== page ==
The Hon. Bill Shorten MP, Leader of the Opposition
The Hon. Richard Marles MP, Shadow Minister for Defence
The Hon. Amanda Rishworth MP, Shadow Minister for Defence Personnel
Senator the Hon. Richard di Natoli
Senator the Hon. Pauline Hanson
All Federal Parliamentarians
Secretary Department of Defence
Chief of the Australian Defence Force
Chief of Navy
Chief of Army
Chief of Air Force
Australian Army History Unit
RAAF History Unit

 

Comments

  1. Tas Browning says:

    The details expressed above are so simular to my experienced and this goes back to 2005, were I to offer advice, may I suggest that a submission is put together with all clear and relevant documentation,(not heresay) to the defence department.
    sadly I bet there is no pollie advice in any of their responses of what your next step should be??
    Though I am ex-navy I do support your quest, don’t look back, look forward
    Best Regards
    Tas Browning

  2. Desley King says:

    The Australian Government has no right to say what is a war zone unless they were there for the entire time themselves. My husband who served with the Wallaby Airlines in Vietnam was first denied his assertion of his problems associated with being in the firing line up near the border when assisting the USA Special Forces Company, because officially, the Australians were not in that area. He received a medal and commendation from the USA with a signed letter from the President because they know what our guys went through and the aid and assistance they gave so how come its not in the Australian records? No war should be fought unless the Defence Force can rely on it’s own country and its people to back them. they fight for all of us so we collectively should be fighting for them. Even if Butterworth was seen as an R&R location, there was no let up of the threat felt by those who were there because the enemy didn’t wear uniforms that signified who they were so to an Australian going to an Asian country at the time of war it was like every person was their enemy and the level of stress felt was high at all times. The Australian Government should support ALL of its troops, ALL the time and not when it feels it will benefit the Government. The Government is there to benefit the people and uphold the rights of its people, this is a right they should uphold.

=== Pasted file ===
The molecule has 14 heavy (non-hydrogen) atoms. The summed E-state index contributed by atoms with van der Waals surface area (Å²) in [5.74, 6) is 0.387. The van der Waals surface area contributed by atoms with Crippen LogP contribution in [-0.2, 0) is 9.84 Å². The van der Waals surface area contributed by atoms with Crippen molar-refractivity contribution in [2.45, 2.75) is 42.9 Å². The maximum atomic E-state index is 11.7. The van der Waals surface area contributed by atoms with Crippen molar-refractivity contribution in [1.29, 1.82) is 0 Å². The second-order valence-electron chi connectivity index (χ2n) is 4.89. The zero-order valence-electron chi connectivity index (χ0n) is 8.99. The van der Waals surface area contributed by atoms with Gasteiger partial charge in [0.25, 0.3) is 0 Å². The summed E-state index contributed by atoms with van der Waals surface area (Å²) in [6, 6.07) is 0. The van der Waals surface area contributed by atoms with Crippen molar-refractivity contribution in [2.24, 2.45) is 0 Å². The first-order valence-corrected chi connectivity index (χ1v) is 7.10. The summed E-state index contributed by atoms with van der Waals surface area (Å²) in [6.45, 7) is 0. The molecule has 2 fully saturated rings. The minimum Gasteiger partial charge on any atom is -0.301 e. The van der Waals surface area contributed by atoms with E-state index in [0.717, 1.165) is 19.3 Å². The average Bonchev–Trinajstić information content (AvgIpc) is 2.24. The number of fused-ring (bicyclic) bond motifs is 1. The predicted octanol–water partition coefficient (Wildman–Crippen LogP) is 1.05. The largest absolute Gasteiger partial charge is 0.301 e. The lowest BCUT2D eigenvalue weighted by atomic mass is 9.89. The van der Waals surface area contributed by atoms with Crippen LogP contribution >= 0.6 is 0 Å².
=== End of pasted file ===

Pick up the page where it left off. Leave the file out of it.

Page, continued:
3. Craig Ellery says:

    Personally, I think this is a waste of time. Senior bureaucrats, politicians and Defence hierarchy have demonstrated, repeatedly, they are not interested in responding to submissions or calls for a fair hearing. This is only delaying the process for recognition, which has gone on for too long. Action is what’s required. I believe that when our plight has been paraded in the public spotlight, via a protest in Canberra and other media attractive activities, we may achieve the independent public inquiry we desire. Anyway, that’s my opinion, for what it’s worth.

  4. Craig Ellery says:

    What happened to my last post? Sorry if speaking doesn’t coalesce with mass opinion.

  5. Tas Browning says:

    My best advice comes from what I have learned over many years seeking the approval of politicians, it does not work.
    I forwarded a comprehensive submission to the Department of Defence(in part knowing the response)then with that response I forwarded a new submission to Defence Honours and Awards Appeals Tribunal where I know it will have more independent outcome